Defendant argues that pursuant to the Supreme Court's recent pronouncement in City of Newport v. Fact Concerts, Inc., 453 U.S. 247, 101 S.Ct. 2748, 69 L.Ed.2d 616 (1981), punitive damages are not recoverable against a municipal defendant in a § 1983 action. The court agrees. Newport is unequivocal and, contrary to plaintiff's argument, is not limited to its facts: In sweeping language, the court states:
Punitive damages by definition are not intended to compensate the injured party, but rather to punish the tortfeasor whose wrongful action was intentional or malicious, and to deter him and others from similar extensive conduct . . . [A]n award of punitive damages against a municipality "punishes" only the taxpayers, who took no part in the commission of the tort . . . Indeed, punitive damages imposed on a municipality are in effect a windfall to a fully compensated plaintiff, and are likely accompanied by an increase in taxes or a reduction of public services for the citizens footing the bill. Neither reason nor justice suggests that such retribution should be visited upon the shoulders of blameless or unknowing taxpayers.Id. at 267-68, 101 S.Ct. at 2759. More specifically, the court held:
In sum, we find that considerations of history and policy do not support exposing a municipality to punitive damages for the bad-faith actions of its officials. Because absolute immunity from such damages obtained at common law and was undisturbed by the 42nd Congress, and because that immunity is compatible with both the purposes of § 1983 and general principles of public policy, we hold that a municipality is immune from punitive damages under 42 U.S.C. § 1983.Id. at 271, 101 S.Ct. at 2762.
In accordance with Supreme Court dictate, defendant's motion to dismiss plaintiff's punitive damages claim against the City of Fayetteville is GRANTED.
(7). PLAINTIFF'S MOTION TO COMPEL DISCOVERY
On January 26, 1984, plaintiff served on defendants a Request for Production of Documents pursuant to Rule 34 of the Federal Rules of Civil Procedure. Plaintiff requested thirteen categories of documents. With the exception of one item, defendants have refused to accede to plaintiff's request for discovery. Plaintiff, in accordance with the requirements of F.R.Civ.P. 34 and 37 moves this court for an order compelling discovery. In support of his motion, plaintiff has filed an extensive affidavit of counsel and memorandum of law. Defendant continues to object to the discovery and has filed a concomitant motion for a protective order. Defendants' objections are supported by a conclusory three page memorandum with no attached affidavit, thus making more difficult this court's task of deciding the complex issues presented. Plaintiff essentially seeks three types of information in his discovery request: (1) records of complaints, investigations and reports concerning the incident at bar and defendant McDaniel's conduct while a member of the Fayetteville Police Department; (2) records of complaints filed, investigations conducted and reports written for internal and external use, allegations of abuse and unreasonable force within the Fayetteville Police Department since January 1, 1981; and (3) regulations, directives, manuals, official administrative reports and other documents produced by or for the Police Department and used by it to communicate departmental policies or rules of law to officers regarding the use of force.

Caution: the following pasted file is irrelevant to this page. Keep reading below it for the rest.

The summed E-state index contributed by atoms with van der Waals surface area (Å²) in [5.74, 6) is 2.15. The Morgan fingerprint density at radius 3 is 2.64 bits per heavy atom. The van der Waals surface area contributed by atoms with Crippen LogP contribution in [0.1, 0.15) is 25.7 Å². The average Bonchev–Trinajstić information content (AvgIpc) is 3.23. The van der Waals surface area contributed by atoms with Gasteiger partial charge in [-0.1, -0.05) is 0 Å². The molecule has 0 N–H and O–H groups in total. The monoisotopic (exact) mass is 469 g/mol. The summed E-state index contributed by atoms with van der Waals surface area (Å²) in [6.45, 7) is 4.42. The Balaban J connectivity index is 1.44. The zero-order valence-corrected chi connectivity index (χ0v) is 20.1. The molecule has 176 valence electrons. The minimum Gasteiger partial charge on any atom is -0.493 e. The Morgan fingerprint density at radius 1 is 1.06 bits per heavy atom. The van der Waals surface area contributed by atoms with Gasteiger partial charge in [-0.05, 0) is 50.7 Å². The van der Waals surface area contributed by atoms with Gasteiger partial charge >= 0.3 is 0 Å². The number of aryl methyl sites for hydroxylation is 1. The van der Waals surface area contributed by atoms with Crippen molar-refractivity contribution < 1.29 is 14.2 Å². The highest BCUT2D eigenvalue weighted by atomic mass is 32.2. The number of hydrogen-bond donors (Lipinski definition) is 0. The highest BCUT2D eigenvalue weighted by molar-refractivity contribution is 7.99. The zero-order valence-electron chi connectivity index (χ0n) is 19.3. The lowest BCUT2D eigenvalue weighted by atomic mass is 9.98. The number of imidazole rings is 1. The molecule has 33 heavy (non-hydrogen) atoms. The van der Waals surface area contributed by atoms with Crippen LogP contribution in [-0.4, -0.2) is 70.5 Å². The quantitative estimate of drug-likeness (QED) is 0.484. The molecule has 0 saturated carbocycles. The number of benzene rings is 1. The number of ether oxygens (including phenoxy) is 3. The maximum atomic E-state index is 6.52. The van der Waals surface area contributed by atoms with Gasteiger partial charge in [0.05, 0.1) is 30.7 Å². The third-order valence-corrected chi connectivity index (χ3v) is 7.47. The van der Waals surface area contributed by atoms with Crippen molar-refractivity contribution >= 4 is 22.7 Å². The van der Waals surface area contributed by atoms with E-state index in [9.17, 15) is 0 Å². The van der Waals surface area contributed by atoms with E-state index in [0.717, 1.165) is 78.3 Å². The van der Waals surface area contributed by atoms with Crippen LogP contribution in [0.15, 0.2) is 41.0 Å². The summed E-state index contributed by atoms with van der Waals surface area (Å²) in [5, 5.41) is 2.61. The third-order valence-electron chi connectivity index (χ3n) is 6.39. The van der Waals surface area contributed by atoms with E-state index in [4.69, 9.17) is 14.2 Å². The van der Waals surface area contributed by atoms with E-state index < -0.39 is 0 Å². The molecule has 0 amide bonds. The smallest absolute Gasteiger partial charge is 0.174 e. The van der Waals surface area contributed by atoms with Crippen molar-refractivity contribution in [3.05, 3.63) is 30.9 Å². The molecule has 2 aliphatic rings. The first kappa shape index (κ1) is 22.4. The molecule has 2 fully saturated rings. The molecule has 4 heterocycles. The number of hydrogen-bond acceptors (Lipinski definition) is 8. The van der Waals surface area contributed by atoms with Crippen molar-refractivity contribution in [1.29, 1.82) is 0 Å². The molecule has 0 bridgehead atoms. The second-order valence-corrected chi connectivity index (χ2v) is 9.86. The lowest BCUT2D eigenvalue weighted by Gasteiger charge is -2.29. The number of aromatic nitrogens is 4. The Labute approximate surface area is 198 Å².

Request Nos. 3, 4, 5, 6, 8, 10, 11 and 13 are included in this category.
Request No. 1 forms the basis of this category and the court finds defendant has substantially complied with this request.
Plaintiff asserts that the discovery he seeks is essential to the preparation of his case for trial and that the requests fall squarely within the scope of the discovery rules.
Defendants, on the other hand, have interposed a variety of objections to the discovery. Defendants argue the following grounds support their motion for a protective order: (1) irrelevance; (2) executive privilege (although it is not specifically delineated as such); (3) state statutory privilege under N.C.Gen.Stat. § 160A-168; (4) work product privilege; (5) attorney-client privilege; and (6) undue hardship. After a thorough review of plaintiff's motion, affidavit of counsel and memorandum of law and defendants' objections thereto, the court GRANTS plaintiff's motion to compel on the following basis with limited exceptions as detailed in a protective order issued at the conclusion of this discussion.
Defendants object to all of plaintiff's requests on the grounds that they are not relevant to the subject matter involved in the pending action as required by Rule 26(b)(1) of the Federal Rules of Civil Procedure.
Rules 26 through 37 of the Federal Rules have been interpreted liberally to allow maximum discovery. Hickman v. Taylor, 329 U.S. 495, 67 S.Ct. 385, 91 L.Ed. 451 (1947). It is clear that what is relevant in discovery is far different from what is relevant at trial, in that the concept at the discovery state is much broader. See C. Wright, Law of Federal Courts 403 (1976). Discovery is designed to define and clarify the issues. If requested materials are reasonably calculated to lead to discovery of admissible evidence, the discovery request is relevant. F.R.Civ.P. 26(b)(1); Weddington v. Consolidated Rail Corp., 101 F.R.D. 71, 73 (N.D.Ind. 1984). Alliance to End Repression v. Rockford, 75 F.R.D. 441, 444 (N.D.Ill. 1977). Therefore, discovery requests should be complied with if there is a reasonable possibility that the information sought may be relevant to the subject matter of the action. Sherman Park Community Association v. Wauwatosa Realty, 486 F. Supp. 838, 845 (E.D.Wis. 1980).